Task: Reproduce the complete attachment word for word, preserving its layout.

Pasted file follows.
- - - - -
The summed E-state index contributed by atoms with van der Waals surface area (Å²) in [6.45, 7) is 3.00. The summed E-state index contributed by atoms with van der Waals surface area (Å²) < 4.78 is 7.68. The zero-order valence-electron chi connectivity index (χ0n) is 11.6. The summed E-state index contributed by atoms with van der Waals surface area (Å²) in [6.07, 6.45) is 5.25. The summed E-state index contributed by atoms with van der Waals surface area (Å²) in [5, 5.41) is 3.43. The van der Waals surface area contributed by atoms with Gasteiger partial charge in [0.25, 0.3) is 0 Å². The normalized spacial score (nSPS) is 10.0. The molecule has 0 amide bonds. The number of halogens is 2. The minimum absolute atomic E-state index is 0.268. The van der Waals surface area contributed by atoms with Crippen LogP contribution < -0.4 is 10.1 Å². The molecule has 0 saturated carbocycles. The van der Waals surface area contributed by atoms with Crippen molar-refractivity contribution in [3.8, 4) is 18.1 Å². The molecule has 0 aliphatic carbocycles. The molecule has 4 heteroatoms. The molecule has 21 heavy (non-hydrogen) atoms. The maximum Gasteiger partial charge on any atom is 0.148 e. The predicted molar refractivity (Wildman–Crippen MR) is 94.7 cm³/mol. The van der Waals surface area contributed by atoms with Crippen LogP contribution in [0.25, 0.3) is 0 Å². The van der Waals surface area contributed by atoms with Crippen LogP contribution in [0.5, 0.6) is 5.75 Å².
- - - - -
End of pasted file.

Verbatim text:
The summed E-state index contributed by atoms with van der Waals surface area (Å²) in [6.45, 7) is 3.00. The summed E-state index contributed by atoms with van der Waals surface area (Å²) < 4.78 is 7.68. The zero-order valence-electron chi connectivity index (χ0n) is 11.6. The summed E-state index contributed by atoms with van der Waals surface area (Å²) in [6.07, 6.45) is 5.25. The summed E-state index contributed by atoms with van der Waals surface area (Å²) in [5, 5.41) is 3.43. The van der Waals surface area contributed by atoms with Gasteiger partial charge in [0.25, 0.3) is 0 Å². The normalized spacial score (nSPS) is 10.0. The molecule has 0 amide bonds. The number of halogens is 2. The minimum absolute atomic E-state index is 0.268. The van der Waals surface area contributed by atoms with Crippen LogP contribution < -0.4 is 10.1 Å². The molecule has 0 saturated carbocycles. The van der Waals surface area contributed by atoms with Crippen molar-refractivity contribution in [3.8, 4) is 18.1 Å². The molecule has 0 aliphatic carbocycles. The molecule has 4 heteroatoms. The molecule has 21 heavy (non-hydrogen) atoms. The maximum Gasteiger partial charge on any atom is 0.148 e. The predicted molar refractivity (Wildman–Crippen MR) is 94.7 cm³/mol. The van der Waals surface area contributed by atoms with Crippen LogP contribution in [0.25, 0.3) is 0 Å². The van der Waals surface area contributed by atoms with Crippen LogP contribution in [0.5, 0.6) is 5.75 Å².